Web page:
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Volume X - Sufi Mysticism


Sculpture (2)

In all art there are three stages, and especially in sculpture. The first stage is conception, the next stage is composition, and the third stage is production. If the artist is not capable of conceiving an idea, he cannot go any further. He may try hundreds of times, but he will not arrive at the desired result. The outer world may help to bring about such a conception, but it must actually spring from within. It depends upon the stage of the artist's evolution; according to his evolution he is able to catch, to sense, the rising stream of inspiration which comes from within.

The sculptor's work is of very great importance, for it is an imitation of the art of the Creator, and not always in miniature form. The sculptor's first idea is to make a life-size statue, or perhaps even larger than life-size. If it is smaller, his task is to put so much life into it that it may take the place of a living creature. Thus, sculpture is imitating God.

Composition comes from another faculty. Conception is the work of intuition, but even if a person has enough intuition to form an idea, he still needs the faculty of composition to express it. A gifted artist is he who has the gift, the capacity, to compose in his mind that which he wants to bring out. There are many intuitive artists who owing to their particular stage of evolution can perceive an intuition, but if they are not gifted, they cannot compose it. That is another talent. No doubt a lover of nature, a keen observer, an admirer of line and curve, a real artist, all have such a gift – the aptitude for composing that which intuition brings in the form of an idea.

The third stage is the production. If a person is not qualified to produce something with his hands, then he may have intuition and the gift of composition, yet he cannot produce a work of art. This is something else: skill, and skill is learned by practice. Human nature is such that it considers everything easy. If one has intuition, one readily thinks that one can also compose; and if one is able to compose a work of art in one's mind, one believes that one can produce it. But again, producing requires another kind of talent.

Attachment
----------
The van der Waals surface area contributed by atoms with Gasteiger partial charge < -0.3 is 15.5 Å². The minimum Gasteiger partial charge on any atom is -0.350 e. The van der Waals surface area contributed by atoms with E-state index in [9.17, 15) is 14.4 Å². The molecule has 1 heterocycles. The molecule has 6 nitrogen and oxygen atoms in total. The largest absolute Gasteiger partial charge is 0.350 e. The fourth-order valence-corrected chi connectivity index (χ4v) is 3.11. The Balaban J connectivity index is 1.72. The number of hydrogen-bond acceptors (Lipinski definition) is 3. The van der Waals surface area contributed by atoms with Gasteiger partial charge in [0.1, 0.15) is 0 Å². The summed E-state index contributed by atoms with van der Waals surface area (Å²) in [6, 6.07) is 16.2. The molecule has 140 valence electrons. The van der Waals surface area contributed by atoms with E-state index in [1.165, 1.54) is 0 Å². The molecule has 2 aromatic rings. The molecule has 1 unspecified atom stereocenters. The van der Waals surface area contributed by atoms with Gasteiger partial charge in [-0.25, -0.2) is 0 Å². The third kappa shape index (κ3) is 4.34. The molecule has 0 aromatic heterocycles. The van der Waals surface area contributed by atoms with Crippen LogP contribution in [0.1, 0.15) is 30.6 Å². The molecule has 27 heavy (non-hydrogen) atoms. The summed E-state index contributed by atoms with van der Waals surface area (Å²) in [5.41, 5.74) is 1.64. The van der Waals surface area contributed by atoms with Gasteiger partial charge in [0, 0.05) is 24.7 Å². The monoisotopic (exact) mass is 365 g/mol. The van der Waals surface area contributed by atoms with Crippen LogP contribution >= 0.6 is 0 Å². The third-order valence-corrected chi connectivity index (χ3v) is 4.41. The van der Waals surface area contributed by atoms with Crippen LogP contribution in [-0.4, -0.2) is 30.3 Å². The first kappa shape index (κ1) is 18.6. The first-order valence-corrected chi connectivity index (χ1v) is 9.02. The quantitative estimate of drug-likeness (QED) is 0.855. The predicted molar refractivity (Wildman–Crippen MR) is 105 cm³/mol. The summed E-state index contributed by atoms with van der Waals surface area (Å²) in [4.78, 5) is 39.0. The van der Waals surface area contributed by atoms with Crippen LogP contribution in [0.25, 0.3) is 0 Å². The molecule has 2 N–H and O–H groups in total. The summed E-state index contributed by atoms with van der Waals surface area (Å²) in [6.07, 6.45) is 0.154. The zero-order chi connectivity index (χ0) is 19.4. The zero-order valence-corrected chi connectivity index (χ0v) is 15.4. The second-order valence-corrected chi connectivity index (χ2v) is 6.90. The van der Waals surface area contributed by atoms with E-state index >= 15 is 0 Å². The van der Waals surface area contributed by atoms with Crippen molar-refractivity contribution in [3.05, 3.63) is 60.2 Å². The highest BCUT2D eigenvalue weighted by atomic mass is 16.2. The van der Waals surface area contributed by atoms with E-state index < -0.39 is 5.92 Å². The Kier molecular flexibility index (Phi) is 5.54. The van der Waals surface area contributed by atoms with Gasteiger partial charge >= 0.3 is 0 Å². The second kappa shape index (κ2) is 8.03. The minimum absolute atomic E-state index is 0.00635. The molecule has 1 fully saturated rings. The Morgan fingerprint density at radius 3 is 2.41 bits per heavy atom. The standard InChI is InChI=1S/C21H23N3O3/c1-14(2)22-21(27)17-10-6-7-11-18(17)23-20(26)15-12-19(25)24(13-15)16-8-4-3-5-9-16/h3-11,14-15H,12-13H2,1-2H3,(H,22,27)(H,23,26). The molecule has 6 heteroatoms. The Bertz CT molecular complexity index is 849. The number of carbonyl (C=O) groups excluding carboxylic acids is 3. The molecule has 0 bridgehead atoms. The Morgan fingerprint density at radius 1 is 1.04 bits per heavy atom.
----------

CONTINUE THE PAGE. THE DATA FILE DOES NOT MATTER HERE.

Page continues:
Which is the most difficult stage? This cannot be determined, for one artist has talent but is without intuition; another artist can compose in his mind and yet is without skill in producing; and there is yet another who has intuition but is lacking in composition and production. In order to combine these three faculties, one must not only be an artist; one must become art itself. Then to the one who is so absorbed in his work that he forgets himself, that capacity, that intuition, that skill will come naturally. He begins to do wonders, and his art becomes a perfect expression of what he had in mind.

In the ancient art of Egypt, one finds an extraordinary atmosphere. One may take a simple statue that seems to have been made with little skill, when compared with the art of ancient Greece; but when it is studied from a psychological point of view, one finds something living within it. It is not only a work of art; life has been put into it. This shows that the tendency of the ancient artists was to give life to their thought. Their sculpture may not show a high degree of skill, yet it is a phenomenon. If a piece of rock that was carved thousands of years ago can produce atmosphere, this proves that the artist who made it gave it life. And the more man investigates the ancient history of Egypt, the more he will find that the Egyptians possessed the art of putting life into objects.